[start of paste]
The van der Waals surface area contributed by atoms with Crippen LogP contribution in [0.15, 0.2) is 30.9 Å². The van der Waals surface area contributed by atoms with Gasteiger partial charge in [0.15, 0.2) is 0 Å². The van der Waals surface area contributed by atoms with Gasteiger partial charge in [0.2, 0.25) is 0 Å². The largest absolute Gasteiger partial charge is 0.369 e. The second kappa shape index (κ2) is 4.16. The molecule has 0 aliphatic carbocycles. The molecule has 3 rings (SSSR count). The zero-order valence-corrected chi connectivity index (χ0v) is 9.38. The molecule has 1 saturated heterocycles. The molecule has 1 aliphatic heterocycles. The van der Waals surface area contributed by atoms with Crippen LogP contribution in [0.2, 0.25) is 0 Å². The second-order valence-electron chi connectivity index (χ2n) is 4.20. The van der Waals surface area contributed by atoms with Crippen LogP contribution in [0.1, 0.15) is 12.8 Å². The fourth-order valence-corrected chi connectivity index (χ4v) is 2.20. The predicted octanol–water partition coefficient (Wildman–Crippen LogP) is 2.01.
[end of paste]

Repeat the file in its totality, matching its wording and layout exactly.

The van der Waals surface area contributed by atoms with Crippen LogP contribution in [0.15, 0.2) is 30.9 Å². The van der Waals surface area contributed by atoms with Gasteiger partial charge in [0.15, 0.2) is 0 Å². The van der Waals surface area contributed by atoms with Gasteiger partial charge in [0.2, 0.25) is 0 Å². The largest absolute Gasteiger partial charge is 0.369 e. The second kappa shape index (κ2) is 4.16. The molecule has 0 aliphatic carbocycles. The molecule has 3 rings (SSSR count). The zero-order valence-corrected chi connectivity index (χ0v) is 9.38. The molecule has 1 saturated heterocycles. The molecule has 1 aliphatic heterocycles. The van der Waals surface area contributed by atoms with Crippen LogP contribution in [0.2, 0.25) is 0 Å². The second-order valence-electron chi connectivity index (χ2n) is 4.20. The van der Waals surface area contributed by atoms with Crippen LogP contribution in [0.1, 0.15) is 12.8 Å². The fourth-order valence-corrected chi connectivity index (χ4v) is 2.20. The predicted octanol–water partition coefficient (Wildman–Crippen LogP) is 2.01.